There are several interesting elements tucked away inside "Emperor." Most prominently, there is Americaâ€™s post-WWII occupation of Japan, which involved investigating the role of the countryâ€™s emperor in Pearl Harbor and determining his future. There is also the presence of General Douglas MacArthur, played with showy bravado by recent Oscar nominee Tommy Lee Jones. These are potent, dynamic stories and characters that could make for a fascinating film.
Unfortunately, director Peter Webberâ€™s war drama doesn't have much interest in these elements. Instead, "Emperor" hitches its wagon to Matthew Fox from "Lost" and his bland historical romance. Sure, the drama of holding the fate of a countryâ€™s leader (and an entire country for that matter) plays a role in "Emperor," but it feels shockingly slight considering how much time we spend with Foxâ€™s droopy love story.
Fox plays Bonner Fellers, a U.S. General heading off to post-WWII Japan. The country is reeling from the bombings on Hiroshima and Nagasaki, and now America â€“ led by General MacArthur â€“ is coming in to rebuild, as well as to investigate whether Emperor Hirohito deserves blame and punishment for his role in Japanâ€™s attack on Pearl Harbor and the fighting in the Pacific.
MacArthur selects Fellers to lead the investigation, mainly because of his knowledge and understanding of Japan, its people and its culture. The young military man has his hands full, however, with another, more personal goal: finding an old flame (Eriko Hatsune) from his college days who may have perished in the numerous bombing raids on the country.
Youâ€™d think the moral dilemma of determining whether or not a ruler deserves to hang would merit the most screen time, but apparently writers Vera Blasi and David Klass disagree. Audiences are instead treated to an extended look at Fellersâ€™s relationship, ranging from their time at school to their courting in Japan to his desperate search for her current whereabouts.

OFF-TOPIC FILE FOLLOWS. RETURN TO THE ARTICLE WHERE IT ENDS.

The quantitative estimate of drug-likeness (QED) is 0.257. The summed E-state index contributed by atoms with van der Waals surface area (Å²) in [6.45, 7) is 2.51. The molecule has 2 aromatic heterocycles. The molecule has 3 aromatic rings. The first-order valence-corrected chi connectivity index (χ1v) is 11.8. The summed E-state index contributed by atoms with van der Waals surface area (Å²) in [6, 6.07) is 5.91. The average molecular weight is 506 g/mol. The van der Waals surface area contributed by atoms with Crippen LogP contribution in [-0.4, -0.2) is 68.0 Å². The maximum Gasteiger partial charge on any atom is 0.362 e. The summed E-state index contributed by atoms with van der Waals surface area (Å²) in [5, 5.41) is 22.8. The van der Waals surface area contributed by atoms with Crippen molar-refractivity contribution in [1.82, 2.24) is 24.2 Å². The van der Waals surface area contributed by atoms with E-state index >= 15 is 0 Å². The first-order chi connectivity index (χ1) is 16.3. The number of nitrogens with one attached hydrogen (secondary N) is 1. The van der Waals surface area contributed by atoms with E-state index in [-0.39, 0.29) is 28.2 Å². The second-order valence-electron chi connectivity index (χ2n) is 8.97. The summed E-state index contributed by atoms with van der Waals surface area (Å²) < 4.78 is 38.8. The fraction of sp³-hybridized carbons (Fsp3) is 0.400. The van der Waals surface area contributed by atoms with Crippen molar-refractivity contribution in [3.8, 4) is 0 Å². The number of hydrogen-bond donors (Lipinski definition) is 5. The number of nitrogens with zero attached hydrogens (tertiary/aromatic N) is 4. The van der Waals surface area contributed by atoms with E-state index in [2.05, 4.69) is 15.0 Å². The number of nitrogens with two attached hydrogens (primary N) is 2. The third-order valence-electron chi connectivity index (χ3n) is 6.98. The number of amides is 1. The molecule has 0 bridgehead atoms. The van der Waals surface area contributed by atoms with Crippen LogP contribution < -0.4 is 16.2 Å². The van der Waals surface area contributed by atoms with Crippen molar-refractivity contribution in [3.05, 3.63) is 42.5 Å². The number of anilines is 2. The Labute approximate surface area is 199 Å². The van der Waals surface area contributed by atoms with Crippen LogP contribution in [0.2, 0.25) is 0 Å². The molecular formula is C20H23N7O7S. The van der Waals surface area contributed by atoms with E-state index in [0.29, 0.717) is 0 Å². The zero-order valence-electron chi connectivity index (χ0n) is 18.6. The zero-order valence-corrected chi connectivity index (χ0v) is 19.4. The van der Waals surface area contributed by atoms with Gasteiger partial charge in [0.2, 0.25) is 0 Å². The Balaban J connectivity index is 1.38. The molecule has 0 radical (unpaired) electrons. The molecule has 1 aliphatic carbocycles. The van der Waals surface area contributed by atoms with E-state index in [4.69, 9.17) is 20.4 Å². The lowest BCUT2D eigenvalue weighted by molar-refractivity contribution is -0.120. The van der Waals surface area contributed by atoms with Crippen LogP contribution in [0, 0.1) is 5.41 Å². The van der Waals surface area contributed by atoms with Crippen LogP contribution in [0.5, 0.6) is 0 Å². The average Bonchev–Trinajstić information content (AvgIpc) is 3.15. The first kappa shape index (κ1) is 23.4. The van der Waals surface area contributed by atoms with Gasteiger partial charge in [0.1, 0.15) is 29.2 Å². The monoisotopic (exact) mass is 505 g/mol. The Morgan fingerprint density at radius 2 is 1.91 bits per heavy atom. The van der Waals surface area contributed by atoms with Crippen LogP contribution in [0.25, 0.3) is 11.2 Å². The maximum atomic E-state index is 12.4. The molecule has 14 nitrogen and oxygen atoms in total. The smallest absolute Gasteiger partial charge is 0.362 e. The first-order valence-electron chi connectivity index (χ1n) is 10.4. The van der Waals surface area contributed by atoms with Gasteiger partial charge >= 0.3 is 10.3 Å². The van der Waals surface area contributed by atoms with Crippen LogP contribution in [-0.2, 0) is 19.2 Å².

True, the subplot does add to Fellers as a character, but it draws more of the filmâ€™s attention than the complex real-life wartime drama, and worst of all, itâ€™s just not all that interesting. Their love story is a standard-issue romance â€“ cue the happy couple running through a field, or bamboo forest in this case â€“ with an equally dull actor in the lead. Fox may look the part of a square-jawed all-American soldier, but itâ€™s not a particularly captivating performance.
It looks even more tepid next to Tommy Lee Jonesâ€™s lively portrayal of General MacArthur. When we first meet the legendary general, heâ€™s landing in Japan, putting on a show of American swagger with his corncob pipe and boisterous demeanor. As "Emperor" goes on, weâ€™re not even sure how much we can trust him, as his decision about the emperor may be just as motivated by his lofty political aspirations as Fellersâ€™s final report.
Itâ€™s a complicated character (made even more entertaining by Jonesâ€™s typically grumpy snap) that makes you wonder why we couldnâ€™t be following him instead of our milquetoast hero and his mopey romantic dramas, both past and present.
When "Emperor" decides to put the focus on the history rather than Foxâ€™s love story, it struggles to bring it to life. Webber has a gorgeous eye â€“ one shot of a houseâ€™s yellow windows against the purple sky at dusk is breathtaking â€“ but when it comes to creating something equally compelling for the brain or heart, he has little inspiration.
The investigation is fairly dreary, moving with very little momentum or excitement. The long breaks for the romance donâ€™t help, and neither do Fellersâ€™s multiple voiceover monologues that excessively holds the audience's hand through the story without actually involving anyone in the process. An additional hint of drama comes in the form of a rival officer, but the subplot comes out of nowhere and goes just as far.
During one early meeting with a Japanese government official, Fox declares, "I don't need a history lesson." Thanks to its lifeless and distracted storytelling, thatâ€™s unfortunately all "Emperor" can really provide.Â
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